Teams need to co-construct meaning to establish shared understanding of crowdsourced ideas. This is challenging because team members are often faced with an excessive amount of ideas, they have no access to the ideator to clarify ideas, have limited meeting duration, and do not necessarily share a common working history. Facilitation interventions can aid the co-construction of meaning. However, it is uncertain if facilitation interventions that were successful in traditional convergence settings can be applied to convergence with crowdsourced ideas and what mechanisms can explain the positive association between facilitation interventions and co-creation of meaning. In this study, I tested three facilitation techniques and the mediating role of evaluation and coordination in a laboratory experiment involving 199 participants. The participants were given an IT-supported convergence task with crowdsourced ideas. The findings show that facilitated teams receiving high attention guidance and discussion encouragement outperform non-facilitated teams and that evaluation and coordination are the mechanisms through which these effects come about. The findings are beneficial for the design of conversational agents in convergence settings and for team leaders who want to establish shared understanding in convergence settings with crowdsourced ideas.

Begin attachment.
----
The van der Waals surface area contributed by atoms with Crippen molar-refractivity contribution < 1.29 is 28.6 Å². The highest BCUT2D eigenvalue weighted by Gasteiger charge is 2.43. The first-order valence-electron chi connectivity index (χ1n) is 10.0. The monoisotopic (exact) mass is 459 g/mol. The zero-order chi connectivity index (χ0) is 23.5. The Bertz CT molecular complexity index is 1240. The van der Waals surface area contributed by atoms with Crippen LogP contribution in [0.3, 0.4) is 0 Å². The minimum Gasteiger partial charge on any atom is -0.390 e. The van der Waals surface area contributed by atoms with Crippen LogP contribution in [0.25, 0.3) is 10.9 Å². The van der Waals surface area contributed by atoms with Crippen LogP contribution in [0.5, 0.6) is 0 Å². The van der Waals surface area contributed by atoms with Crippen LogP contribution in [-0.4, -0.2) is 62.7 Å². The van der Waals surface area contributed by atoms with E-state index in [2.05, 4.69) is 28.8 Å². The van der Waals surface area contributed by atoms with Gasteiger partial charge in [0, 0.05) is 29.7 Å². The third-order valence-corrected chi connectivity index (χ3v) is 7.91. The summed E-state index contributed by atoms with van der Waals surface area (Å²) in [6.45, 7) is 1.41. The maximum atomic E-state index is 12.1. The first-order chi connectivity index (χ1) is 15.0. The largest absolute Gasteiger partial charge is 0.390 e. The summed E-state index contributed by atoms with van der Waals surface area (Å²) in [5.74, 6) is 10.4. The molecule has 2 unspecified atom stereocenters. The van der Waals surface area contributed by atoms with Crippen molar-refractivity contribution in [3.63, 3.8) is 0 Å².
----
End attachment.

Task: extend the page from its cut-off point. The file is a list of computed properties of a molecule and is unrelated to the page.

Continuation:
Seeber, I. (2019). How do facilitation interventions foster learning? The role of evaluation and coordination as causal mediators in idea convergence. Computers in Human Behavior, 94, 176–189. https://doi.org/10.1016/j.chb.2018.11.033